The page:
Nope, we are not naming our daughter Bella. Sweet name, but this is
the story of how we came to find this bed in our nursery.
A week or two ago, I started second guessing almost everything on my
registries. One of my main concerns was the mini crib that I wanted
since a traditional bed felt too big for our room. If we didn’t have
that crazy diagonal wall for the back corner, we might could have
pulled off today’s conversion cribs, which will become a beautiful bed
frame once she gets old enough for a big girl bed. But that is not the
case. Plus there would not be enough room a twin-sized inflatable bed
for when Grandma comes to visit. That space is valuable.
I’ve discussed the mini crib before; it is on casters and can even be
rolled down the hall to watch football with Rocky. But one thing was
never clear to me. How long would she fit in the bed? Could she make
it to two years or to be a big sister? If not, then what would we do?
Buy another larger bed sooner? Seems like that defeats the purpose of
a small crib. Plus according to the Baby Bargains Book, which Is the
baby gear bible, the manufacturer had a poor score. Not because of the
mini crib, but just in general. I’m talking a C or a D here. And on
top of that, I had never actually seen a model of the bed in person.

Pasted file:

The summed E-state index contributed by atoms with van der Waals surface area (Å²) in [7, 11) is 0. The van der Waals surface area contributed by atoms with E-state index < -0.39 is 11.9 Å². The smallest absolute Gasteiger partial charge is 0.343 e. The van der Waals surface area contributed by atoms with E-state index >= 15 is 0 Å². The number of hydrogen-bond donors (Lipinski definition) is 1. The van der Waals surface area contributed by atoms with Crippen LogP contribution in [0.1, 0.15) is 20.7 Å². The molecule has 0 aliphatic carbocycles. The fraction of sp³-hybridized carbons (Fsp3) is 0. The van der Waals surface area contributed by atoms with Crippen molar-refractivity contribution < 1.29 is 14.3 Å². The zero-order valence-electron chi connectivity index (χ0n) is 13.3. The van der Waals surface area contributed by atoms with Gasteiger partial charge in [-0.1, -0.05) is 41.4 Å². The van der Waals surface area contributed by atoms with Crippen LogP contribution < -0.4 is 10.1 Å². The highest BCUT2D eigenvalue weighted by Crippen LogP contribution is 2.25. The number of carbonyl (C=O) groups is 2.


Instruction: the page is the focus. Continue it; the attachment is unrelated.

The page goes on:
Late January, when Ike and Laura took us stroller test driving, I
realized that I really did want a Stokke crib. But with the economy,
how could you ever justify the price? I lingered a little too long as
Ike proceed to enjoy registering me for everything from a princess
table and chair set to multiple bedding sets for the Stokke Sleepi.
The bumper pads are a pretty penny alone. Thankfully I was able to
delete Ike’s additions via the Internet. Why would we ever need five
Baby Bjorn carriers?
Then a couple of weeks ago, I grew addicted to the iPhone craigslist
application. And I found a crib. I lost the first Stokke crib, which
was a little closer to DC and a little less money. But I was
persistent in crib number two. I was not going to miss this
opportunity for a great deal. Unlike the Stokke Tripp Trapp highchair,
the cribs do not pop up very often. I was worried about finding
another before June. Much less, before the end of March in time for my
baby shower, a perfect to receive sheets and such.
Last week, Taylor and I went to some massive baby store in Maryland.
This trip and her new mom knowledge was incredibly helpful. They have
lots of discount furniture, which I don’t really need any furniture.
So I wasnt really sure why we were going until I got there. The best
part of the trip was walking around the store and having her point out
bottles and pacifiers and all of those teeny tiny overwhelming things
I had never considered a year ago. And, of course, hanging out with
Taylor and Silas!
While there, we looked once again at standard cribs and then at the
Stokke. There was a noticeable size difference. The Baby Bargains did
give the Stokke Sleepi an A- minus for those who are space deprived.
The minus was for the cost, but thankfully I had found the deal on